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For 10 Cents a Pop, Nigerians Charge Phones at Shop

FILE - Jamil Idriss charges 50 naira ($0.33) to recharge phone batteries using rows of three-pin sockets nailed to a plank of wood and plugged into a diesel generator in the Obalende district of Lagos, Nigeria, May 20, 2010.
Government electricity has never extended to most of Nigeria's countryside but mobile phones are everywhere. To meet the demand for electricity to keep those phones going, some enterprising villagers have opened "charge shops" where customers can power their phones and help lift the shop owner out of poverty.

There are only a few hundred people in the village of Kakora, which is deep in the forest in northern Nigeria, and most are subsistence farmers, growing maize, cassava and yams to survive.

Kakora homes are made of mud and straw, and none of them have electricity. But just about every one of them has at least one cell phone.

As he left a morning church service, Edward Sunday said it would be a mistake to assume that Kakora residents didn’t need those phones, not to mention Facebook and Twitter.

“Especially the young ones that are coming up. We are educated now. We are connected to more things now,” he said.

Sunday said his father had a generator that can charge his phone, but they didn’t always have enough fuel to operate it. In a pinch, he said, for less than the cost of fuel, he could also bring his phone to one of the shops popping up all over the countryside.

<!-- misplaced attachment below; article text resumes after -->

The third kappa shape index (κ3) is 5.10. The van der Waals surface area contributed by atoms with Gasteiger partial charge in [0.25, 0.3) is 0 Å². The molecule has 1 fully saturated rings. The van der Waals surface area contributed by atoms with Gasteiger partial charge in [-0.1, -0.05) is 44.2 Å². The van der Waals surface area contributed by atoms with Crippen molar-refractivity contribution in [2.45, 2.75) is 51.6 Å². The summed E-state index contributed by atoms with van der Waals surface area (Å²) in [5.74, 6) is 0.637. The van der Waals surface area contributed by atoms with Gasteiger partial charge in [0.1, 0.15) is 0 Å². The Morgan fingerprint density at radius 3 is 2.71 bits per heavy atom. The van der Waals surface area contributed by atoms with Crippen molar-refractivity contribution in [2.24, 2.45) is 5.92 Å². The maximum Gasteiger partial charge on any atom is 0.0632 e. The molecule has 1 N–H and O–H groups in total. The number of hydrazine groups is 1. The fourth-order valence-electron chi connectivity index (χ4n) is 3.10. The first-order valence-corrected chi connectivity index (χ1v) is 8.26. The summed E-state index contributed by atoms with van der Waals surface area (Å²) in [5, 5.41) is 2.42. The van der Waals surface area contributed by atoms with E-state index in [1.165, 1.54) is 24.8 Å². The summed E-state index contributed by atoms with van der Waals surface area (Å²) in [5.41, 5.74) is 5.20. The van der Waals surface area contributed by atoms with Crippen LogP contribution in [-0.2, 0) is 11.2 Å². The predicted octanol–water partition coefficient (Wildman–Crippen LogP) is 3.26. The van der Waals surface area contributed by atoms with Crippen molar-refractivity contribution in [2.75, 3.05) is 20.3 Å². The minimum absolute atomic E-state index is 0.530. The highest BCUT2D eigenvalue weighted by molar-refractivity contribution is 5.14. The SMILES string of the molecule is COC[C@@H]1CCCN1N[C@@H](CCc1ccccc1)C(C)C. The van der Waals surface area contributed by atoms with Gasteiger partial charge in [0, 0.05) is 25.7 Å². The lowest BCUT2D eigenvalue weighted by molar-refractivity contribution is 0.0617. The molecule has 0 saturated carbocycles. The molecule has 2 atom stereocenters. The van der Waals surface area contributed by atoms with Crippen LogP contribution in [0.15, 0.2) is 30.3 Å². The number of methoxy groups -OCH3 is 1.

For 5 to 10 cents, he said, you could charge your phone at the shop on a single small generator.

“You will see more than 10 phones there because everybody is trying to charge his phone so he can connect to his people,” said Sunday.

In the town square, another man, Kojeyat, put his phone in his pocket, saying he's out of power and out of cash. He asked a passerby if he could borrow 20 Nigerian naira -- about 10 cents -- for a charge.

Kojeyat said that a few kilometers from the village there was an area with electricity where he could charge for free. But he said, the remote roads in this region, which is plagued by sectarian violence and insurgency, were dangerous, especially at night.

“Due to that problem you couldn’t charge the phone because of the risks along the road and everything like that. So we face a lot of challenges in the village,” said Kojeyat.

On a hilltop outside of town -- where people went to use their charged phones because of poor reception in the village -- a shop owner said he often charged 50 phones a night, making a small profit in a place where there were almost no other business opportunities.

Despite the poverty, Kojeyat said life in Kakora wa quiet and happy. But he may have to move out because he’s not a farmer and didn't have a generator shop. To start another kind business, he said, he needed enough electricity to keep his phone on.

(Ibrahim Yakubu contributed to this report from Kaduna state.)